Below is a description of each committee of the Board. Each of the committees has authority to engage legal counsel or other experts or consultants, as it deems appropriate to carry out its responsibilities. The Board has determined that each member of each committee meets the applicable Nasdaq rules and regulations regarding “independence” and each member is free of any relationship that would impair his or her individual exercise of independent judgment with regard to the Company. Each of the committees operates pursuant to a written charter and each committee reviews and assesses the adequacy of its charter and submits its charter to the Board for approval. The charters are all available in the “Investors & Media/Corporate Governance/Governance Documents” section of our website, www.oncorus.com. The inclusion of our website address here and elsewhere in this Proxy Statement does not include or incorporate by reference the information on our website into this Proxy Statement.

Audit Committee

The Audit Committee of the Board was established by the Board in accordance with Section 3(a)(58)(A) of the Exchange Act to oversee our corporate accounting and financial reporting processes and audits of its financial statements. For this purpose, the Audit Committee performs several functions, including, among other things:

selecting a qualified firm to serve as the independent registered public accounting firm to audit our consolidated financial statements;
helping to ensure the independence and performance of the independent registered public accounting firm;
discussing the scope and results of the audit with the independent registered public accounting firm, and reviewing, with management and the independent accountants, our interim and year-end operating results;
developing procedures for employees to submit concerns anonymously about questionable accounting or audit matters;
reviewing our policies on risk assessment and risk management;
reviewing related party transactions; and
approving (or, as permitted, pre-approving) all audit and all permissible non-audit services, other than de minimis non-audit services, to be performed by the independent registered public accounting firm.

Ms. Fenton, Mr. Nam and Ms. Yanni serve as the current members of the Audit Committee, with Ms. Fenton serving as Chair of the Audit Committee. The Board also determined that Ms. Fenton is an “audit committee financial expert” within the meaning of the SEC regulations and applicable listing standards of Nasdaq. The Board made a qualitative assessment of Ms. Fenton’s level of knowledge and experience based on a number of factors, including her formal education and experience as a chief financial officer for

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a public reporting company. Our Board has determined that each of the members of our Audit Committee satisfies the independence requirements under the listing standards of Nasdaq and Rule 10A-3(b)(1) of the Exchange Act.

The Audit Committee operates under a written charter, which satisfies the applicable rules and regulations of the SEC and Nasdaq listing standards, that is available to stockholders on the Company’s website at https://investors.oncorus.com/corporate-governance/governance-overview.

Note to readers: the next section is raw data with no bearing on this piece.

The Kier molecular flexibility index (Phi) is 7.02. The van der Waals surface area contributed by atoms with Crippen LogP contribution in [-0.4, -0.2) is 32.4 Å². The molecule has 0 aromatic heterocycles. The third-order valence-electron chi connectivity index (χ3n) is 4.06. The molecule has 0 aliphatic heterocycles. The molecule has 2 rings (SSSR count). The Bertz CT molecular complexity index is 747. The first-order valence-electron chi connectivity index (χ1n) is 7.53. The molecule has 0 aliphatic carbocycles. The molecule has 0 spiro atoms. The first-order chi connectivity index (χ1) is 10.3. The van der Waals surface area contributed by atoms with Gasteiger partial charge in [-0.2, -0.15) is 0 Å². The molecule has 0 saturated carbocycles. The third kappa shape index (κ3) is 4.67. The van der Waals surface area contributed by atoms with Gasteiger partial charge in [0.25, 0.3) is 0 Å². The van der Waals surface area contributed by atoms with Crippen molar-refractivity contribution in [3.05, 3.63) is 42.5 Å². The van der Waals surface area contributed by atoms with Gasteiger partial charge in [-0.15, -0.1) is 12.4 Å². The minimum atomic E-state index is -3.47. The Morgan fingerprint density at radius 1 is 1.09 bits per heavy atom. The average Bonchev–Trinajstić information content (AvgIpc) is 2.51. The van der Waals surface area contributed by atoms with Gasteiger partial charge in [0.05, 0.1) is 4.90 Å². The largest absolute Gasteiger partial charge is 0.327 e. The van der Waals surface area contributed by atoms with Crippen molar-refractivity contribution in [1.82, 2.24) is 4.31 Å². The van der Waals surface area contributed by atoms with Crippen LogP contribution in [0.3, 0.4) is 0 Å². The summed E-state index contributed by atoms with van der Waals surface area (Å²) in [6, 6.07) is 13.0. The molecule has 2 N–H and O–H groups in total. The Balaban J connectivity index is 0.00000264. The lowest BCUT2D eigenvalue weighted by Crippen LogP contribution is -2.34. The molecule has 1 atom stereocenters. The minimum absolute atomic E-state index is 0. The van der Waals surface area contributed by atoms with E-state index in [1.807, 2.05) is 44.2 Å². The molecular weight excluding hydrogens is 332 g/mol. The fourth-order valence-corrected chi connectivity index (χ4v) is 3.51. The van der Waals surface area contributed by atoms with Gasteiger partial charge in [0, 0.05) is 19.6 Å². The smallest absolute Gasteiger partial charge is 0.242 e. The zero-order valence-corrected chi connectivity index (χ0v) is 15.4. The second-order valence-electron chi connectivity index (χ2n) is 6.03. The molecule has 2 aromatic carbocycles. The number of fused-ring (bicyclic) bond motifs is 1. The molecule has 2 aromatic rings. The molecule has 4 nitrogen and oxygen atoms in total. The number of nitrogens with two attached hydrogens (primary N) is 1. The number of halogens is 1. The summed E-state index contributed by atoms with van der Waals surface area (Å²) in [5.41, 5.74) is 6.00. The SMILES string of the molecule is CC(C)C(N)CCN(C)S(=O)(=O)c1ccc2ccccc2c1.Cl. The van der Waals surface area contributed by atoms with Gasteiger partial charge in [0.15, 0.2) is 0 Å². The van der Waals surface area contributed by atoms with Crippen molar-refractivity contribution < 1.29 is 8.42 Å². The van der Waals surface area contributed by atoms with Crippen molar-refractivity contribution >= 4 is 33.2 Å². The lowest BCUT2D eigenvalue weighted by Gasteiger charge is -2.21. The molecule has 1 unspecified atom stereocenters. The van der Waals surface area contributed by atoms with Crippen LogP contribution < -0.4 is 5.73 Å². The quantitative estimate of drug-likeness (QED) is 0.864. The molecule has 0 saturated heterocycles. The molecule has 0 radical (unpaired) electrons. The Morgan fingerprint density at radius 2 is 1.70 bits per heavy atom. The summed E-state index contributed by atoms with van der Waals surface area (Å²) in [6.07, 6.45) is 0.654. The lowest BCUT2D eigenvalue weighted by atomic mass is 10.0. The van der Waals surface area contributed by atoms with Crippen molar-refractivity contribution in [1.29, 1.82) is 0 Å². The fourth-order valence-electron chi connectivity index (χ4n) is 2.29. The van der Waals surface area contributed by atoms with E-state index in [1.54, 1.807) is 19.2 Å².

Report of the Audit Committee of the Board

The material in this report is not “soliciting material,” is not deemed “filed” with the SEC and is not to be incorporated by reference in any filing of the Company under the Securities Act of 1933, as amended, or the Exchange Act, whether made before or after the date hereof and irrespective of any general incorporation language in any such filing.

The Audit Committee has reviewed and discussed the audited financial statements for the fiscal year ended December 31, 2021 with management of the Company. The Audit Committee has discussed with the independent registered public accounting firm the matters required to be discussed by the applicable requirements of the Public Company Accounting Oversight Board (“PCAOB”) and the SEC. The Audit Committee has also received the written disclosures and the letter from the independent registered public accounting firm required by applicable requirements of the PCAOB regarding the independent registered public accounting firm's communications with the audit committee concerning independence, and has discussed with the independent registered public accounting firm the accounting firm’s independence. Based on the foregoing, the Audit Committee has recommended to the Board of Directors that the audited financial statements be included in the Company’s Annual Report on Form 10-K for the fiscal year ended December 31, 2021.

Respectfully submitted,

Mary Kay Fenton, Chair

Luke Evnin, Ph.D.

Spencer Nam

Compensation Committee

The principal duties and responsibilities of the Compensation Committee include, among other things:

reviewing and approving or recommending to our Board the compensation of our executive officers, including evaluating the performance of our chief executive officer and, with his assistance, that of our other executive officers;
reviewing and recommending to our Board the compensation of our directors;
reviewing and approving, or recommending that our Board approve, the terms of compensatory arrangements with our executive officers;